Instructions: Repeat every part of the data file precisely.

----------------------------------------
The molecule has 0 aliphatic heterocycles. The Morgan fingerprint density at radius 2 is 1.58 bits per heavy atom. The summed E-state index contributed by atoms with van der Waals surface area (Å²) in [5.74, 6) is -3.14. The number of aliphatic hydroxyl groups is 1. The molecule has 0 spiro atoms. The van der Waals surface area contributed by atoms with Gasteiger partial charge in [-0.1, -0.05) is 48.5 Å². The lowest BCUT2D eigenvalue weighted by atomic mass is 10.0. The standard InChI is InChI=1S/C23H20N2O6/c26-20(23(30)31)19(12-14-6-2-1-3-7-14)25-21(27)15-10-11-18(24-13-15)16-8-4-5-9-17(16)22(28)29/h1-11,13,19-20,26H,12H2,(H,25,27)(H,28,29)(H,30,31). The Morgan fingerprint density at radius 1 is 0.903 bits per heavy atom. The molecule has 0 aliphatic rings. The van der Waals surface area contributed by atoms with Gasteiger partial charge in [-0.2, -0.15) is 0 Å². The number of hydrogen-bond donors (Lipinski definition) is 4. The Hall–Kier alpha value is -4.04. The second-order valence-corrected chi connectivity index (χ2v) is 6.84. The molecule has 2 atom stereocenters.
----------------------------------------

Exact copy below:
The molecule has 0 aliphatic heterocycles. The Morgan fingerprint density at radius 2 is 1.58 bits per heavy atom. The summed E-state index contributed by atoms with van der Waals surface area (Å²) in [5.74, 6) is -3.14. The number of aliphatic hydroxyl groups is 1. The molecule has 0 spiro atoms. The van der Waals surface area contributed by atoms with Gasteiger partial charge in [-0.1, -0.05) is 48.5 Å². The lowest BCUT2D eigenvalue weighted by atomic mass is 10.0. The standard InChI is InChI=1S/C23H20N2O6/c26-20(23(30)31)19(12-14-6-2-1-3-7-14)25-21(27)15-10-11-18(24-13-15)16-8-4-5-9-17(16)22(28)29/h1-11,13,19-20,26H,12H2,(H,25,27)(H,28,29)(H,30,31). The Morgan fingerprint density at radius 1 is 0.903 bits per heavy atom. The molecule has 0 aliphatic rings. The van der Waals surface area contributed by atoms with Gasteiger partial charge in [-0.2, -0.15) is 0 Å². The number of hydrogen-bond donors (Lipinski definition) is 4. The Hall–Kier alpha value is -4.04. The second-order valence-corrected chi connectivity index (χ2v) is 6.84. The molecule has 2 atom stereocenters.